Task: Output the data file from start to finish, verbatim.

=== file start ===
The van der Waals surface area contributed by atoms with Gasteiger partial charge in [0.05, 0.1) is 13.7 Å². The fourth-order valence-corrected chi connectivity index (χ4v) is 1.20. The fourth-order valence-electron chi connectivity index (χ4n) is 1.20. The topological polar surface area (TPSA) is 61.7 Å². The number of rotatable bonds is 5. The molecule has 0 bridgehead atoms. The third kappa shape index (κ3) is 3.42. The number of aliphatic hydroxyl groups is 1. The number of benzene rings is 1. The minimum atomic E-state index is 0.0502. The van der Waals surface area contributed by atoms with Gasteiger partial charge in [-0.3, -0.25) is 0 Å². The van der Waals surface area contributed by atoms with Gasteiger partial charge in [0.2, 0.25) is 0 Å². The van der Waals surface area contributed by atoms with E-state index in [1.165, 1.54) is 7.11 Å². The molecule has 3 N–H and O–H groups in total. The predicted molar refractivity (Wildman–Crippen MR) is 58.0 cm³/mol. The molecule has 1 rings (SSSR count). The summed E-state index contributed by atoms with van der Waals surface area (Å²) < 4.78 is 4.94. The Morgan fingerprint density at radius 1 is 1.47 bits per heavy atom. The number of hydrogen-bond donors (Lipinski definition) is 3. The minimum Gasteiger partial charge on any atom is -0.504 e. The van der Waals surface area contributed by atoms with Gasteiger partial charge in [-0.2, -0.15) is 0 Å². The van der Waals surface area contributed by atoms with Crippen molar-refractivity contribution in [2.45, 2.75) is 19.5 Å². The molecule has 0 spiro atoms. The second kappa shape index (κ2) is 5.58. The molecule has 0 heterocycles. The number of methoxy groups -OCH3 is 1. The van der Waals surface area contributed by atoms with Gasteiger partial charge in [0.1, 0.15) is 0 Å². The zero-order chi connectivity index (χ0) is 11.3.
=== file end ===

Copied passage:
The van der Waals surface area contributed by atoms with Gasteiger partial charge in [0.05, 0.1) is 13.7 Å². The fourth-order valence-corrected chi connectivity index (χ4v) is 1.20. The fourth-order valence-electron chi connectivity index (χ4n) is 1.20. The topological polar surface area (TPSA) is 61.7 Å². The number of rotatable bonds is 5. The molecule has 0 bridgehead atoms. The third kappa shape index (κ3) is 3.42. The number of aliphatic hydroxyl groups is 1. The number of benzene rings is 1. The minimum atomic E-state index is 0.0502. The van der Waals surface area contributed by atoms with Gasteiger partial charge in [-0.3, -0.25) is 0 Å². The van der Waals surface area contributed by atoms with Gasteiger partial charge in [0.2, 0.25) is 0 Å². The van der Waals surface area contributed by atoms with E-state index in [1.165, 1.54) is 7.11 Å². The molecule has 3 N–H and O–H groups in total. The predicted molar refractivity (Wildman–Crippen MR) is 58.0 cm³/mol. The molecule has 1 rings (SSSR count). The summed E-state index contributed by atoms with van der Waals surface area (Å²) < 4.78 is 4.94. The Morgan fingerprint density at radius 1 is 1.47 bits per heavy atom. The number of hydrogen-bond donors (Lipinski definition) is 3. The minimum Gasteiger partial charge on any atom is -0.504 e. The van der Waals surface area contributed by atoms with Gasteiger partial charge in [-0.2, -0.15) is 0 Å². The van der Waals surface area contributed by atoms with Crippen molar-refractivity contribution in [2.45, 2.75) is 19.5 Å². The molecule has 0 spiro atoms. The second kappa shape index (κ2) is 5.58. The molecule has 0 heterocycles. The number of methoxy groups -OCH3 is 1. The van der Waals surface area contributed by atoms with Gasteiger partial charge in [0.1, 0.15) is 0 Å². The zero-order chi connectivity index (χ0) is 11.3.